As any parent knows, there is no such thing as “just a cold.” Anytime your child doesn’t feel good, you worry and try your best to take care of them. Colds mean runny noses, sore throats, coughs, sneezing, body aches and maybe a fever. It means your child is likely to be cranky, waking up during the night and missing school. Besides the concern you feel, you are probably tired, irritable and overwhelmed, especially when you have young children and must choose between going to work or finding someone willing to stay with your sick child.
Colds are viruses and are easily passed from one child to the next. While you might not be able to completely prevent your child from ever catching a cold, there are some things you can teach your children to minimize their risk.
Wash hands often. This is the number one preventive measure, because the cold virus is most often spread through touching something with the virus and then touching your face where the virus can get into your nose or eyes. Teach your children to wash their hands with soap and water for at least 30 seconds (any less doesn’t get rid of all the germs), or use a hand sanitizer on a regular basis.
Don’t share utensils, cups or other items. The cold virus can remain on items for several hours, and if your child touches something another child with a cold touched, he is at risk for getting a cold. Talk to your child about the importance of not sharing cups, plates or utensils when at lunch. Make sure your child has the proper school supplies, such as pencils and pens, so they aren’t asking to borrow from another child.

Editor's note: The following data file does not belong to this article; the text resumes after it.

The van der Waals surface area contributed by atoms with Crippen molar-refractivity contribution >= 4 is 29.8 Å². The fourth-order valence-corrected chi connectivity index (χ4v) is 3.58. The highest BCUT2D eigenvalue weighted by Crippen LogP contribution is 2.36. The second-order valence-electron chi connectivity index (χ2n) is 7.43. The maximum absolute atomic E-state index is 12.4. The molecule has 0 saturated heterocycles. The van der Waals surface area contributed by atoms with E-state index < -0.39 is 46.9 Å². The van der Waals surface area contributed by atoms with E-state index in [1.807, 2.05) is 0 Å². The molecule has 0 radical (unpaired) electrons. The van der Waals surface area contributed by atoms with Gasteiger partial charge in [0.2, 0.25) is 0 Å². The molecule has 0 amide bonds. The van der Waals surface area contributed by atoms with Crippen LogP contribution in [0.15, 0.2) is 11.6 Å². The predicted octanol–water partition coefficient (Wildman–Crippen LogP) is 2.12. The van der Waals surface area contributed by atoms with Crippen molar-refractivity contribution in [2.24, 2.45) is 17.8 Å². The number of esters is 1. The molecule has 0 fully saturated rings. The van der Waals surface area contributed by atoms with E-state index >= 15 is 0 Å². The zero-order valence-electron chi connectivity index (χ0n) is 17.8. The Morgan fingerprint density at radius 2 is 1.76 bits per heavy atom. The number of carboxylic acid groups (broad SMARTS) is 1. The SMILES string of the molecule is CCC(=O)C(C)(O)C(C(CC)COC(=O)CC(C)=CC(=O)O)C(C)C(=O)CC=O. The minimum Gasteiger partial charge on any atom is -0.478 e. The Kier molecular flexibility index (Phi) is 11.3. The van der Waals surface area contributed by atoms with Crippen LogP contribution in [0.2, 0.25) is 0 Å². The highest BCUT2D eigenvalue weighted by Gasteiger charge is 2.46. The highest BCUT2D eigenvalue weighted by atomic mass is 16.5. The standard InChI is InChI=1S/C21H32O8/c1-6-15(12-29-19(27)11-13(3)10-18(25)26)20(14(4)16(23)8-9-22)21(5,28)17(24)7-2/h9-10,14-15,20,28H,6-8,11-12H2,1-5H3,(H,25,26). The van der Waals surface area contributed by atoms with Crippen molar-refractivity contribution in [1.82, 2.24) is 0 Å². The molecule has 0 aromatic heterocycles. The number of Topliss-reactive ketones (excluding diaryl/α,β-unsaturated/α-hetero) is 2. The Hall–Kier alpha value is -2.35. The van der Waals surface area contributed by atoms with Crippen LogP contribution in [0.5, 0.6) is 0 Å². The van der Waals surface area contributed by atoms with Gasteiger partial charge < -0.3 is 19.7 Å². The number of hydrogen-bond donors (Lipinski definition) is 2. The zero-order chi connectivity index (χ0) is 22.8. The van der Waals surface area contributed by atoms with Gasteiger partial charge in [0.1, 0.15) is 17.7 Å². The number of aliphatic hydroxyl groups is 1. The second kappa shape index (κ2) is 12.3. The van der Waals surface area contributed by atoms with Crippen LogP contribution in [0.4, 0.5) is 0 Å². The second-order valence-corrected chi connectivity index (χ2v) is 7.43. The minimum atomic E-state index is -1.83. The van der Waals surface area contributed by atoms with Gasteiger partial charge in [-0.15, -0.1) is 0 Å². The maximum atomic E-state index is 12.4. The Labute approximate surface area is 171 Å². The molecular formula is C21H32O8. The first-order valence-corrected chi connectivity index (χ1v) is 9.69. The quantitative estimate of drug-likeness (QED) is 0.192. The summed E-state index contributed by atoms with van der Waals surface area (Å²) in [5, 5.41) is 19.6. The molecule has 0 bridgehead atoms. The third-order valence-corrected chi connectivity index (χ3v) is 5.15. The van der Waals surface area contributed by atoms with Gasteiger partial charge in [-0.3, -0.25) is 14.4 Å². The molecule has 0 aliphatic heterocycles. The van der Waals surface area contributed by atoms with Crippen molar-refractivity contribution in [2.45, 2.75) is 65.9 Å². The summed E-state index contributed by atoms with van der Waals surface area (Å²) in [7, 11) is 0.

Cover your mouth when you cough or sneeze. It is much more likely that you will get the cold virus from touching something rather than being near someone who coughs or sneezes; however, it is still practical and polite to cover your mouth. This should be done by holding your arm in front of your face and coughing or sneezing into your elbow (that way they won’t cough or sneeze on their hand and then touch something). You can also teach children to cough or sneeze into a tissue.
Take precautions at home. If someone is sick at home, take some extra steps to make sure to minimize the other family members’ risk. Consider using paper towels and plastic cups in the bathroom for a week. Use a disinfecting spray to wipe down surfaces in the bathroom and the kitchen.
Practice healthy lifestyle habits. While it isn’t understood whether healthy lifestyle habits help prevent colds, some experts believe that by doing so, you strengthen the immune system and can better fight off the cold virus. Healthy lifestyle habits include getting enough sleep, eating right, reducing stress and engaging in regular exercise.
If your child does have a cold, follow the old-fashioned remedy of plenty of rest and plenty of fluids. Over-the-counter cold and cough medications aren’t normally recommended for young children; however, acetaminophen for fever or aches is fine as long as you follow the package dosing. If your child has a fever for more than two or three days, contact your doctor.
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Eileen Bailey is a freelance health writer. She is the author of What Went Right: Reframe Your Thinking for a Happier Now, Idiot’s Guide to Adult ADHD, Idiot’s Guide to Cognitive Behavioral Therapy, Essential Guide to Overcoming Obsessive Love, and Essential Guide to Asperger’s Syndrome. She can be found on Twitter @eileenmbailey and on Facebook at eileenmbailey.